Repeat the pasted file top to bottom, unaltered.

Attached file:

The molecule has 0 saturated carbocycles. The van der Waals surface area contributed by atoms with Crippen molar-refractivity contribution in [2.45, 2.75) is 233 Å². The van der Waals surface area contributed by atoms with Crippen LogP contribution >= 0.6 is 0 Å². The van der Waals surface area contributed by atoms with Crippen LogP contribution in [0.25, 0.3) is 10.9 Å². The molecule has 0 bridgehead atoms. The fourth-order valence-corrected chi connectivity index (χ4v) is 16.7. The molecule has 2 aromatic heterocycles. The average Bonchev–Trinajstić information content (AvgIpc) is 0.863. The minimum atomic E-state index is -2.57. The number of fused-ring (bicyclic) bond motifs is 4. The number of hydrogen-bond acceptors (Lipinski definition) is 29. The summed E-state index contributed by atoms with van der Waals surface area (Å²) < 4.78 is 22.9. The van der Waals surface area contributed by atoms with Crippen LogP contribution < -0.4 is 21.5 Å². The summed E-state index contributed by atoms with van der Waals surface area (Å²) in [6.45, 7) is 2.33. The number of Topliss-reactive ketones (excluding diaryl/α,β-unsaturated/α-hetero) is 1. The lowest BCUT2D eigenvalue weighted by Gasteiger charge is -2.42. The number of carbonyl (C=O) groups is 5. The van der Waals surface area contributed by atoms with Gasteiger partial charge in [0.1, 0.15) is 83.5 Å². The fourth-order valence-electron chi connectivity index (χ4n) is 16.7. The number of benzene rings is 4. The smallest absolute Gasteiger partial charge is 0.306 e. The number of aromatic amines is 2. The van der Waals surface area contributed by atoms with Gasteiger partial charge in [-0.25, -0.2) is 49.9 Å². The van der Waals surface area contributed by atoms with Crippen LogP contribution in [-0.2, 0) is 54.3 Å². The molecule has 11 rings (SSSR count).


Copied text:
The molecule has 0 saturated carbocycles. The van der Waals surface area contributed by atoms with Crippen molar-refractivity contribution in [2.45, 2.75) is 233 Å². The van der Waals surface area contributed by atoms with Crippen LogP contribution >= 0.6 is 0 Å². The van der Waals surface area contributed by atoms with Crippen LogP contribution in [0.25, 0.3) is 10.9 Å². The molecule has 0 bridgehead atoms. The fourth-order valence-corrected chi connectivity index (χ4v) is 16.7. The molecule has 2 aromatic heterocycles. The average Bonchev–Trinajstić information content (AvgIpc) is 0.863. The minimum atomic E-state index is -2.57. The number of fused-ring (bicyclic) bond motifs is 4. The number of hydrogen-bond acceptors (Lipinski definition) is 29. The summed E-state index contributed by atoms with van der Waals surface area (Å²) < 4.78 is 22.9. The van der Waals surface area contributed by atoms with Crippen LogP contribution < -0.4 is 21.5 Å². The summed E-state index contributed by atoms with van der Waals surface area (Å²) in [6.45, 7) is 2.33. The number of Topliss-reactive ketones (excluding diaryl/α,β-unsaturated/α-hetero) is 1. The lowest BCUT2D eigenvalue weighted by Gasteiger charge is -2.42. The number of carbonyl (C=O) groups is 5. The van der Waals surface area contributed by atoms with Gasteiger partial charge in [0.1, 0.15) is 83.5 Å². The fourth-order valence-electron chi connectivity index (χ4n) is 16.7. The number of benzene rings is 4. The smallest absolute Gasteiger partial charge is 0.306 e. The number of aromatic amines is 2. The van der Waals surface area contributed by atoms with Gasteiger partial charge in [-0.25, -0.2) is 49.9 Å². The van der Waals surface area contributed by atoms with Crippen LogP contribution in [-0.2, 0) is 54.3 Å². The molecule has 11 rings (SSSR count).